The Van Allen probes, low-altitude NOAA satellite, MetOp satellite, and riometer are used to analyze variations of precipitating energetic electron fluxes and cosmic radio noise absorption (CNA) driven by plasmaspheric hiss with respect to geomagnetic activities. The hiss-driven energetic electron precipitations (at L ∼ 4.7-5.3, magnetic local time (MLT) ∼ 8-9) are observed during geomagnetic quiet condition and substorms, respectively. We find that the CNA detected by riometers increased very little in the hiss-driven event during quiet condition on 6 September 2012. The hiss-driven enhancement of riometer was still little during the first substorm on 30 September 2012. However, the absorption detected by the riometer largely increased, while the energies of the injected electrons became higher during the second substorm on 30 September 2012. The enhancement of CNA (ΔCNA) observed by the riometer and calculated with precipitating energetic electrons is in agreement during the second substorm, implying that the precipitating energetic electrons increase CNA to an obviously detectable level of the riometer during the second substorm on 30 September 2012. The conclusion is consistent with Rodger et al. (2012), which suggest that the higher level of ΔCNA prefers to occur in the substorms, because substorms may produce more intense energetic electron precipitation associated with electron injection. Furthermore, the combination of the observations and theory calculations also suggests that higher-energy electron (>55 keV) precipitation contributes more to the ΔCNA than the lower energy electron precipitation. In this paper, the higher-energy electron precipitation is related to lower frequency hiss.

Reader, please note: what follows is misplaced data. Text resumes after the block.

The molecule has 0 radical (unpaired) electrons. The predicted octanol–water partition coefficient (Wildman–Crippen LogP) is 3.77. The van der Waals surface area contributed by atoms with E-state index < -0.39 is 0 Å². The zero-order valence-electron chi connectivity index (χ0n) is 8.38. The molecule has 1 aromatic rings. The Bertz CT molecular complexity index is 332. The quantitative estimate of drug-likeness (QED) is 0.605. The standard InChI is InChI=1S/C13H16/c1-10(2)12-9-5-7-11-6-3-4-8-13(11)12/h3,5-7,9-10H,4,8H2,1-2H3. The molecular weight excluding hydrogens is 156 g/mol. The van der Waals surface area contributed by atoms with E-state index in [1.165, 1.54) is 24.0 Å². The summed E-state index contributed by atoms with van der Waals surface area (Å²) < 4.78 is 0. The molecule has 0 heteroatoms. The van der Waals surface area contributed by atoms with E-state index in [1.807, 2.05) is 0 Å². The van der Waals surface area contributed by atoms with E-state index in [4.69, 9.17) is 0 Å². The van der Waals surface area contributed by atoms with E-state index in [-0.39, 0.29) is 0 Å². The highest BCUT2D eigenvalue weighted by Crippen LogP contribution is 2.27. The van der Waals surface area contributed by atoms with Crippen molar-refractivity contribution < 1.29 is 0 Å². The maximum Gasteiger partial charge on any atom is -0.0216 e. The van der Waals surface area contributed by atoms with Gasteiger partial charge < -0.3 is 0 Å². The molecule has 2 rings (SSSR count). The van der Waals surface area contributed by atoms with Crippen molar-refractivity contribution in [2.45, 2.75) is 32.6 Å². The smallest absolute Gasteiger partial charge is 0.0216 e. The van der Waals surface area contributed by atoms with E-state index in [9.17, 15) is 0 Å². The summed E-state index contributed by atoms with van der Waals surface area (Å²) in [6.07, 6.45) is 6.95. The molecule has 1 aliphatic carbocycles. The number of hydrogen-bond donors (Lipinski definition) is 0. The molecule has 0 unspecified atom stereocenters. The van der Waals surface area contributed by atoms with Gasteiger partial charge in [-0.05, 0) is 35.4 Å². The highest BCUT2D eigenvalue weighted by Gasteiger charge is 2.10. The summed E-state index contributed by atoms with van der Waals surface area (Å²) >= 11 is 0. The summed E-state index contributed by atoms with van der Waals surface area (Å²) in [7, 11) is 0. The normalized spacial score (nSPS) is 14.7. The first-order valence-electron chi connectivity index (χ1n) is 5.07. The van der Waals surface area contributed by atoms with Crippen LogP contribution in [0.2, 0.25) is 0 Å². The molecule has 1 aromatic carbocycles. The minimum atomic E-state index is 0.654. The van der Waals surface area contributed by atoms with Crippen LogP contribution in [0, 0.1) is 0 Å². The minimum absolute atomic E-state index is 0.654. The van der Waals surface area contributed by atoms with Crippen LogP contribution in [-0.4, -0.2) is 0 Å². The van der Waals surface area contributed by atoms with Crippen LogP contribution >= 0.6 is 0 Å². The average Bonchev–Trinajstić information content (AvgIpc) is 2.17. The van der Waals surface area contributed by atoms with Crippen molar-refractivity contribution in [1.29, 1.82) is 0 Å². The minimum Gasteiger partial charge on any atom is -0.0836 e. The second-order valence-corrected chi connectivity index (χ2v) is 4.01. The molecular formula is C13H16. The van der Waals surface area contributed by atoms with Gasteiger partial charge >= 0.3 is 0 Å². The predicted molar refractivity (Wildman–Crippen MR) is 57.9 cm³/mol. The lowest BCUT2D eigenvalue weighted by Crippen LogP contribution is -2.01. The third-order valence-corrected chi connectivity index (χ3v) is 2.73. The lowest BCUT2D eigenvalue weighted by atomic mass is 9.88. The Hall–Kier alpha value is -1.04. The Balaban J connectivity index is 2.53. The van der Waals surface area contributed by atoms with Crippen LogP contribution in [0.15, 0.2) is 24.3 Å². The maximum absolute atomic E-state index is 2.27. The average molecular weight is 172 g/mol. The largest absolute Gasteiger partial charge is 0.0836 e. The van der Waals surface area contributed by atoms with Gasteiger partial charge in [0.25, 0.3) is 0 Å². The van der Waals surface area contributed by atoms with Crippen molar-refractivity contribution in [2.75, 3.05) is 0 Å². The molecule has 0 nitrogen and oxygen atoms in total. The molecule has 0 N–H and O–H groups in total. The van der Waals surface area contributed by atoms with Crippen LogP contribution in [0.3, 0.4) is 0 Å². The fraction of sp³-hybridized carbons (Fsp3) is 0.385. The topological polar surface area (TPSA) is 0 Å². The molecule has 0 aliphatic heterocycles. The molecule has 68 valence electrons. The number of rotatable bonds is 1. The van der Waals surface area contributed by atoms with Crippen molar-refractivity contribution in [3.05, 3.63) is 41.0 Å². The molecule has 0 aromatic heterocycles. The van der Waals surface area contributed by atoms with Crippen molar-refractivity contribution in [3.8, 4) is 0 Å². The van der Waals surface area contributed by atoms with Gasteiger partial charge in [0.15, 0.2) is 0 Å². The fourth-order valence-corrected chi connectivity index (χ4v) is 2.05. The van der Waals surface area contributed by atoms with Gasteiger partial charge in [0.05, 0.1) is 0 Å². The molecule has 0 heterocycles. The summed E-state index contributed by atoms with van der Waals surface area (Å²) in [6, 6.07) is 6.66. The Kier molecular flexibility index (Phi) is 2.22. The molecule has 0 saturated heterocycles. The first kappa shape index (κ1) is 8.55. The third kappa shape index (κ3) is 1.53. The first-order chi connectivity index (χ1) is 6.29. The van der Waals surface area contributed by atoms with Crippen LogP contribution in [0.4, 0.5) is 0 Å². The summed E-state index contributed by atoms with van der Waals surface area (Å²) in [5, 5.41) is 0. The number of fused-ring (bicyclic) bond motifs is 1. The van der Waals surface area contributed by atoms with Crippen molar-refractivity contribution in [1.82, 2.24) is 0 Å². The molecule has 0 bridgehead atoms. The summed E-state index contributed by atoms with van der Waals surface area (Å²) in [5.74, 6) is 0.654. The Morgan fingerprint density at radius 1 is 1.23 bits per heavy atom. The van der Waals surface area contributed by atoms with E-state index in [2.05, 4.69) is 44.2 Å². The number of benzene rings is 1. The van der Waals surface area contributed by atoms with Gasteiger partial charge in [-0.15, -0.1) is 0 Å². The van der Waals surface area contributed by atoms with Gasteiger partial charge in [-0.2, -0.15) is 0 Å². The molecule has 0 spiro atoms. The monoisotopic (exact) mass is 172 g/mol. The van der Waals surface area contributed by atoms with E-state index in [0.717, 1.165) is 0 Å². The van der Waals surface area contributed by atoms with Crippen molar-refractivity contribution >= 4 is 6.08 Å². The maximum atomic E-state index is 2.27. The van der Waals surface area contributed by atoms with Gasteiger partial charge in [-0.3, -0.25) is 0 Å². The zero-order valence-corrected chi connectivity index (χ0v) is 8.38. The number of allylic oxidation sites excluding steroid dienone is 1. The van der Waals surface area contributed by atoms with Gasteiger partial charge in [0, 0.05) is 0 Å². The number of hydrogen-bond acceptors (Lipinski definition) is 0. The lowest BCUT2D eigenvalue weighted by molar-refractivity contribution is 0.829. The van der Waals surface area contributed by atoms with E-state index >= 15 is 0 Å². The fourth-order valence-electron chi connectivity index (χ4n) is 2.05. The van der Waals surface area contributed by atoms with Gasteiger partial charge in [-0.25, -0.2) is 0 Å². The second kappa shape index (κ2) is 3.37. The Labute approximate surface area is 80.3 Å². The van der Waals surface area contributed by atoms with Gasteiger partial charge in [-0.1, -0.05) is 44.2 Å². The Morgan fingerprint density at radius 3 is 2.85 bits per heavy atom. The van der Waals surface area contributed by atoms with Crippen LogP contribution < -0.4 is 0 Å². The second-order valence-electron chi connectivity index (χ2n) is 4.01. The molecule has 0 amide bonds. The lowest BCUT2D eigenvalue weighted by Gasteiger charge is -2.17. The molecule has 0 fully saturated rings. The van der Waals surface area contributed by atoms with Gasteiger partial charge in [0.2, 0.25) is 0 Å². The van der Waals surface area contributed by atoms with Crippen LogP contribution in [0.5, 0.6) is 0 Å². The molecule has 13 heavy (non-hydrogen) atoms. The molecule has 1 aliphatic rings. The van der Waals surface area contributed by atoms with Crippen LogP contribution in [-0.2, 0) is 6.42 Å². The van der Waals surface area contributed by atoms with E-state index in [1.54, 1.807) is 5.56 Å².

- cosmic radio noise absorption
- energetic electron precipitation